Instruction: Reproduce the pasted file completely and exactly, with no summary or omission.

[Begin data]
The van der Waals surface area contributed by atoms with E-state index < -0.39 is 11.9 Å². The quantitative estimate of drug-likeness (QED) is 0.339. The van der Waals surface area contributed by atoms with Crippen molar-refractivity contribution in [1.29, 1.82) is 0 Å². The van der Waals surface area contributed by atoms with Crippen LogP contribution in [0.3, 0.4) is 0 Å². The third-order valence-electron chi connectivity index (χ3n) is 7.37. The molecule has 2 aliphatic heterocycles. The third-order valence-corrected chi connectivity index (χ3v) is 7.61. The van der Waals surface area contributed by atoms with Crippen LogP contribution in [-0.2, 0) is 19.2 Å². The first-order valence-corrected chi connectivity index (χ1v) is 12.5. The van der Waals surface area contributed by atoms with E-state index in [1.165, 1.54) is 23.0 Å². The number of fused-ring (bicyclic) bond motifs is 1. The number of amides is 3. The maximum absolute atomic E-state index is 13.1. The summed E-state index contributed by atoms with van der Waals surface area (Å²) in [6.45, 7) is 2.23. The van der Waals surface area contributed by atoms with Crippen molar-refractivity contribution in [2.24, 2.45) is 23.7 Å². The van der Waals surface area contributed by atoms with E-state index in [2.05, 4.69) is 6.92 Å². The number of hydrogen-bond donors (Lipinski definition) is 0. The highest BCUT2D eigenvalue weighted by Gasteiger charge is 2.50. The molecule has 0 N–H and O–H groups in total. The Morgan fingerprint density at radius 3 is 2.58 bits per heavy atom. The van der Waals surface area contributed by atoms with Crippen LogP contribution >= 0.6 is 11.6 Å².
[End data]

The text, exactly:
The van der Waals surface area contributed by atoms with E-state index < -0.39 is 11.9 Å². The quantitative estimate of drug-likeness (QED) is 0.339. The van der Waals surface area contributed by atoms with Crippen molar-refractivity contribution in [1.29, 1.82) is 0 Å². The van der Waals surface area contributed by atoms with Crippen LogP contribution in [0.3, 0.4) is 0 Å². The third-order valence-electron chi connectivity index (χ3n) is 7.37. The molecule has 2 aliphatic heterocycles. The third-order valence-corrected chi connectivity index (χ3v) is 7.61. The van der Waals surface area contributed by atoms with Crippen LogP contribution in [-0.2, 0) is 19.2 Å². The first-order valence-corrected chi connectivity index (χ1v) is 12.5. The van der Waals surface area contributed by atoms with E-state index in [1.165, 1.54) is 23.0 Å². The number of fused-ring (bicyclic) bond motifs is 1. The number of amides is 3. The maximum absolute atomic E-state index is 13.1. The summed E-state index contributed by atoms with van der Waals surface area (Å²) in [6.45, 7) is 2.23. The van der Waals surface area contributed by atoms with Crippen molar-refractivity contribution in [2.24, 2.45) is 23.7 Å². The van der Waals surface area contributed by atoms with E-state index in [2.05, 4.69) is 6.92 Å². The number of hydrogen-bond donors (Lipinski definition) is 0. The highest BCUT2D eigenvalue weighted by Gasteiger charge is 2.50. The molecule has 0 N–H and O–H groups in total. The Morgan fingerprint density at radius 3 is 2.58 bits per heavy atom. The van der Waals surface area contributed by atoms with Crippen LogP contribution >= 0.6 is 11.6 Å².